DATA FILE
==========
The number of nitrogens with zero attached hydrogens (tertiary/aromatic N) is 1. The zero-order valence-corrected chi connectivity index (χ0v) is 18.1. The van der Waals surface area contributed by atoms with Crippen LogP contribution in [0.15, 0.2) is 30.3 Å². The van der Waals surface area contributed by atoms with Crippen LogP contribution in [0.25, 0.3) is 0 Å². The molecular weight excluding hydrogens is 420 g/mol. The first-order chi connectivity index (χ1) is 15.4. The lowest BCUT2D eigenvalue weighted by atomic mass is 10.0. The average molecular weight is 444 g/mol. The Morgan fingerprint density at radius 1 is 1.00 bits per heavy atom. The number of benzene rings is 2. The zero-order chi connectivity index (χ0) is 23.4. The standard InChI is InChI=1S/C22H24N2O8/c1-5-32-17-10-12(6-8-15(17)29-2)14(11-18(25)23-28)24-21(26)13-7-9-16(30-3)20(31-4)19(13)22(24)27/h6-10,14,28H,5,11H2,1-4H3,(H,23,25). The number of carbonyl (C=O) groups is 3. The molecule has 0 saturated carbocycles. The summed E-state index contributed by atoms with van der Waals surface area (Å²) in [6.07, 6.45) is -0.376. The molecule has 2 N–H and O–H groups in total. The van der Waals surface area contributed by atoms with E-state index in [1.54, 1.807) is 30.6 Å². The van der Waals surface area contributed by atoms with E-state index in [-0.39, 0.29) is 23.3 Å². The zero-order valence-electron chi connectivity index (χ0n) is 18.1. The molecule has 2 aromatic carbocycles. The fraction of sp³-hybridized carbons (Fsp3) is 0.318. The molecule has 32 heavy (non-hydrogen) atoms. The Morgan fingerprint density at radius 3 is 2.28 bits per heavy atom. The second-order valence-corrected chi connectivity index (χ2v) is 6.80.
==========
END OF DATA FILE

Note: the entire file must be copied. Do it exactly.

The number of nitrogens with zero attached hydrogens (tertiary/aromatic N) is 1. The zero-order valence-corrected chi connectivity index (χ0v) is 18.1. The van der Waals surface area contributed by atoms with Crippen LogP contribution in [0.15, 0.2) is 30.3 Å². The van der Waals surface area contributed by atoms with Crippen LogP contribution in [0.25, 0.3) is 0 Å². The molecular weight excluding hydrogens is 420 g/mol. The first-order chi connectivity index (χ1) is 15.4. The lowest BCUT2D eigenvalue weighted by atomic mass is 10.0. The average molecular weight is 444 g/mol. The Morgan fingerprint density at radius 1 is 1.00 bits per heavy atom. The number of benzene rings is 2. The zero-order chi connectivity index (χ0) is 23.4. The standard InChI is InChI=1S/C22H24N2O8/c1-5-32-17-10-12(6-8-15(17)29-2)14(11-18(25)23-28)24-21(26)13-7-9-16(30-3)20(31-4)19(13)22(24)27/h6-10,14,28H,5,11H2,1-4H3,(H,23,25). The number of carbonyl (C=O) groups is 3. The molecule has 0 saturated carbocycles. The summed E-state index contributed by atoms with van der Waals surface area (Å²) in [6.07, 6.45) is -0.376. The molecule has 2 N–H and O–H groups in total. The van der Waals surface area contributed by atoms with E-state index in [1.54, 1.807) is 30.6 Å². The van der Waals surface area contributed by atoms with E-state index in [-0.39, 0.29) is 23.3 Å². The zero-order valence-electron chi connectivity index (χ0n) is 18.1. The molecule has 2 aromatic carbocycles. The fraction of sp³-hybridized carbons (Fsp3) is 0.318. The molecule has 32 heavy (non-hydrogen) atoms. The Morgan fingerprint density at radius 3 is 2.28 bits per heavy atom. The second-order valence-corrected chi connectivity index (χ2v) is 6.80.